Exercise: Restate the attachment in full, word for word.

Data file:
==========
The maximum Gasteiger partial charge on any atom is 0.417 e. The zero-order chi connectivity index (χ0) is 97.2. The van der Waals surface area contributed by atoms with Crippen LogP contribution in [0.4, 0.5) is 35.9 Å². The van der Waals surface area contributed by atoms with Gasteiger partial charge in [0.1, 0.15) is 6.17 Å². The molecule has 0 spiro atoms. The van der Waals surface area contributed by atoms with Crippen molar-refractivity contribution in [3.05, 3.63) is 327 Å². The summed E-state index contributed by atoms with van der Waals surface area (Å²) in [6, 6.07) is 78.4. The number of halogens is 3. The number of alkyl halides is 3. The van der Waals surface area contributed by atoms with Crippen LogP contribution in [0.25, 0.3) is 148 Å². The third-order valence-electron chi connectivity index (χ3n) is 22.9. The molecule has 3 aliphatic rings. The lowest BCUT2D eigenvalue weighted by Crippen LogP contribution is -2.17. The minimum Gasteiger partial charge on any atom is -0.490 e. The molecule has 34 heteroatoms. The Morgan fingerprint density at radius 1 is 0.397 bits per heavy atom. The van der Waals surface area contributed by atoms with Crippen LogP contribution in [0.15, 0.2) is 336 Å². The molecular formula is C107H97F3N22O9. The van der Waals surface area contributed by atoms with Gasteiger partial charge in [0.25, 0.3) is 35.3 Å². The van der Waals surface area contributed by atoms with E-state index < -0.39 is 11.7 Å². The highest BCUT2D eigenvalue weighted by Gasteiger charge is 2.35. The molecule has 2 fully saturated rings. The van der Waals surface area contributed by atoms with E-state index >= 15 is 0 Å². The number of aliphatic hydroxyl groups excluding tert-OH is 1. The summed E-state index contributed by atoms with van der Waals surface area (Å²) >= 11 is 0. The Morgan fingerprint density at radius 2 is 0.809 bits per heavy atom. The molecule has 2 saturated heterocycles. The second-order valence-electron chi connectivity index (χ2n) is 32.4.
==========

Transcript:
The maximum Gasteiger partial charge on any atom is 0.417 e. The zero-order chi connectivity index (χ0) is 97.2. The van der Waals surface area contributed by atoms with Crippen LogP contribution in [0.4, 0.5) is 35.9 Å². The van der Waals surface area contributed by atoms with Gasteiger partial charge in [0.1, 0.15) is 6.17 Å². The molecule has 0 spiro atoms. The van der Waals surface area contributed by atoms with Crippen molar-refractivity contribution in [3.05, 3.63) is 327 Å². The summed E-state index contributed by atoms with van der Waals surface area (Å²) in [6, 6.07) is 78.4. The number of halogens is 3. The number of alkyl halides is 3. The van der Waals surface area contributed by atoms with Crippen LogP contribution in [0.25, 0.3) is 148 Å². The third-order valence-electron chi connectivity index (χ3n) is 22.9. The molecule has 3 aliphatic rings. The lowest BCUT2D eigenvalue weighted by Crippen LogP contribution is -2.17. The minimum Gasteiger partial charge on any atom is -0.490 e. The molecule has 34 heteroatoms. The Morgan fingerprint density at radius 1 is 0.397 bits per heavy atom. The van der Waals surface area contributed by atoms with Crippen LogP contribution in [0.15, 0.2) is 336 Å². The molecular formula is C107H97F3N22O9. The van der Waals surface area contributed by atoms with Gasteiger partial charge in [0.25, 0.3) is 35.3 Å². The van der Waals surface area contributed by atoms with E-state index < -0.39 is 11.7 Å². The highest BCUT2D eigenvalue weighted by Gasteiger charge is 2.35. The molecule has 2 fully saturated rings. The van der Waals surface area contributed by atoms with E-state index >= 15 is 0 Å². The number of aliphatic hydroxyl groups excluding tert-OH is 1. The summed E-state index contributed by atoms with van der Waals surface area (Å²) >= 11 is 0. The Morgan fingerprint density at radius 2 is 0.809 bits per heavy atom. The molecule has 2 saturated heterocycles. The second-order valence-electron chi connectivity index (χ2n) is 32.4.